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7. Personal Experiences

Originally coming from East Germany, I was about to enter an entirely different world when moving to the United States. Several obstacles seemed to block my way from contentedly accepting life on the new continent, namely the language, my own perception and the people. After settling in during the first year, I became conscious of what was offered to me. While living in New York with the securities and protection offered by my parents' employers, I generally experienced the positive sides of America, while observing the negative ones through a screen.

New York has completely changed my attitude and my perception of the contemporary world. It is on the one side so capitalistic and extremely ruthless, but on the other so generous and liberal.

Influenced by positive and negative clich‰s learned in East Germany, I soon developed my own image of New York. The oftentimes misinterpreted American Dream became an image of hard, but more importantly network-like, and also egocentric work ethic. The image of a dangerous, unfriendly and withdrawn Harlem became an image of a slum and a socially neglected area. Most of the time, the clich‰s pointed out biased aspects, soon reformed by my experiences.

My biggest problem in the first year was the language. The German School in White Plains did not offer more than four lessons of English a week. At that point, my first positive experiences with the new environment were made. Most of the time, people used very simple and partly graphic language to communicate with me. Television probably played the most important role in teaching me the new language. Shows, dreaded by the more intellectual population, and cartoons helped best, since the easy language could be understood as well as memorized.

The very often mentioned aspect of America's freedom quickly affected my own life. Never before have I encountered such a wide range of possibilities as in the States. This range did not only include shops and department stores, but also the chance to seek ones own interests. Being introduced to the computer by my parents, I found it to be a way to my destiny. The opportunity to follow that interest, without being disturbed by others or even by unimaginable expenses, swiftly overwhelmed me. Most favorably, folks with the same interests, frequently gathered together on some occasions. In my case, computer technology attracted hundreds of hobbyists, who regularly gathered at computer fairs. Such markets focused on inexpensive quality and non-quality products.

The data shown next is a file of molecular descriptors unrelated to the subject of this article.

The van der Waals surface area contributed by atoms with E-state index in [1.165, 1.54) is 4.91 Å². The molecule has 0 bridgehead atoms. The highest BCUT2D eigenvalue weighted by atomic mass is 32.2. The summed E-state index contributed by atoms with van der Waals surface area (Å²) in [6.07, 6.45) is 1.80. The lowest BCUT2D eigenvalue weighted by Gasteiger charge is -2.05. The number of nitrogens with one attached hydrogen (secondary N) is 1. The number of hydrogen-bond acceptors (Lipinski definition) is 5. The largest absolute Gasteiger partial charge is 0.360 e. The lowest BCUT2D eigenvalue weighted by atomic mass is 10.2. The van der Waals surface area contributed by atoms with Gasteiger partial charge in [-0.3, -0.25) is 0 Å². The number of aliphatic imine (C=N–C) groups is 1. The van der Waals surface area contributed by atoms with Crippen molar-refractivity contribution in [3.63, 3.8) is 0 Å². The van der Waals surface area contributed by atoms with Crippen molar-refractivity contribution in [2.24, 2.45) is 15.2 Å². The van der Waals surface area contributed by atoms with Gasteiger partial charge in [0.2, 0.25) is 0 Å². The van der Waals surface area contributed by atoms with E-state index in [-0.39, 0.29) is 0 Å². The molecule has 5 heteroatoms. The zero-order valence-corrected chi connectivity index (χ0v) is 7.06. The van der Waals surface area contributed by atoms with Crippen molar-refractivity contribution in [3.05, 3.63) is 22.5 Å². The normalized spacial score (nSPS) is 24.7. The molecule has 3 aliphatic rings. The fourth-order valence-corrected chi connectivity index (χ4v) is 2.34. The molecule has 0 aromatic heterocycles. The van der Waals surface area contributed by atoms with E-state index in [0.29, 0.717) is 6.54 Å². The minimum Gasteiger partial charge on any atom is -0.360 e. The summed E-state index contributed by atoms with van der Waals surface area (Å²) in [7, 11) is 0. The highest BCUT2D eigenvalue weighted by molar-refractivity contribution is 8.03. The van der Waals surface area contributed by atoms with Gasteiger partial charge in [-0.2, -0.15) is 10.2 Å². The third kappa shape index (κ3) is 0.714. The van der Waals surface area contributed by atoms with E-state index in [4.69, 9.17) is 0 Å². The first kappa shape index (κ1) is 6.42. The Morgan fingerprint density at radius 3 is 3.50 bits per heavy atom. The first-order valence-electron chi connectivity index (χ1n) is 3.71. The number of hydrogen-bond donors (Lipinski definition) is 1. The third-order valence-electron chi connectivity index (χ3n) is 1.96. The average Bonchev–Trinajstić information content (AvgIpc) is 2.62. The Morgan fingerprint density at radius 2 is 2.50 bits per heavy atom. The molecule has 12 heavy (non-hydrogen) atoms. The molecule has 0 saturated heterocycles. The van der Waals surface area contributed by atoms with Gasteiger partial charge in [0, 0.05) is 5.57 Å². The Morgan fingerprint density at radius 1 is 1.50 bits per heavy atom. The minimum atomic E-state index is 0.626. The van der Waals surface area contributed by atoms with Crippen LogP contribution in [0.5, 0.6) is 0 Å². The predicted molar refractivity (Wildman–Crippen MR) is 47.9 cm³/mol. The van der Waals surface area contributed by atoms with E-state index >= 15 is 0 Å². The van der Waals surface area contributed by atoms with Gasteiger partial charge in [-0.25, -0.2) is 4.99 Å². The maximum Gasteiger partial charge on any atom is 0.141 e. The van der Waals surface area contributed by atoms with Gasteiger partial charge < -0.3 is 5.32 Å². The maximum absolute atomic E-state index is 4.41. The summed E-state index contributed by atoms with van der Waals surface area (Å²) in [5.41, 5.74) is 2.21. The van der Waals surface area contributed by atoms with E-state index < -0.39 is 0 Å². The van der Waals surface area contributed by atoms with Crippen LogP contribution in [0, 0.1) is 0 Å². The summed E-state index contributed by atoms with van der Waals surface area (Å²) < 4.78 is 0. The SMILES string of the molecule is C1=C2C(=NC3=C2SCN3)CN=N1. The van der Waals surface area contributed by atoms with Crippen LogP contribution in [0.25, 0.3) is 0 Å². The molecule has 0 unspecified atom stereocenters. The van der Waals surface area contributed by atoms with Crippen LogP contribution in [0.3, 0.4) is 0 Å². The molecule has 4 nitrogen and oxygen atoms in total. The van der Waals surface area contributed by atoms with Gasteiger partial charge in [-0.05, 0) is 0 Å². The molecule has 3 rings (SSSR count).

My interest quickly expanded to making use of Bulletin Boards, that distributed thousands of Shareware programs. The aspect of Shareware is one perfect example for the United States, in simple terms meaning "try before you buy". A variety of retailers offer a "try before you buy" period, that I have never encountered in Europe. Customers are always "king", at least in reasonable and honest stores. Those exclude several "fraud-stores" in Manhattan, namely those on Fifth Avenue, Chinatown, 14th Street and some others.

At that point I would like to bring in a negative experience of mine, partially because of my own stupidity and naivety. As I settled in New York, I had the desire to buy myself a phone, an extremely important gadget in that area. My inexperience in handling the purchase became my obstacle and almost cost me $100. Ignorance drove me to 14th Street, where I picked out an electronics store, visually honest enough, to suit my wishes. As I communicated with the retailer, he realized my obvious unfamiliarity with New York's dark sides. When paying in advance for the chosen product, the store owner finally decided not to give me the phone, still keeping the money. Standing in the shop and slowly comprehending what the incident was all about, I grabbed the $100, escaping from the swindlers and disappearing into a clothing store right next to it. All I saw after hiding behind a stack of clothes, was two men, hurrying out onto the street, looking for me. Swearing to myself that this was never going to

happen again, I miscalculated and found myself, three years later, in the same situation on Fifth Avenue. Attempting to buy a new radio, the cash was given to the storekeeper, though they refused to give me the merchandise. After threatening to call the police, the deal was then reversed and the money given back. Tempted by low prices on relatively good products, one is always attracted by fraud-stores, even knowingly.

Throughout the four years of living in the States, I became used to the life offered there. As I recognized people and the environment generally in a very positive way, I still feel some kind of belonging. No one knows what the future holds in store for me, but as far as it is planned, I'm retreating to New York, hoping to study at a college and integrate into American life.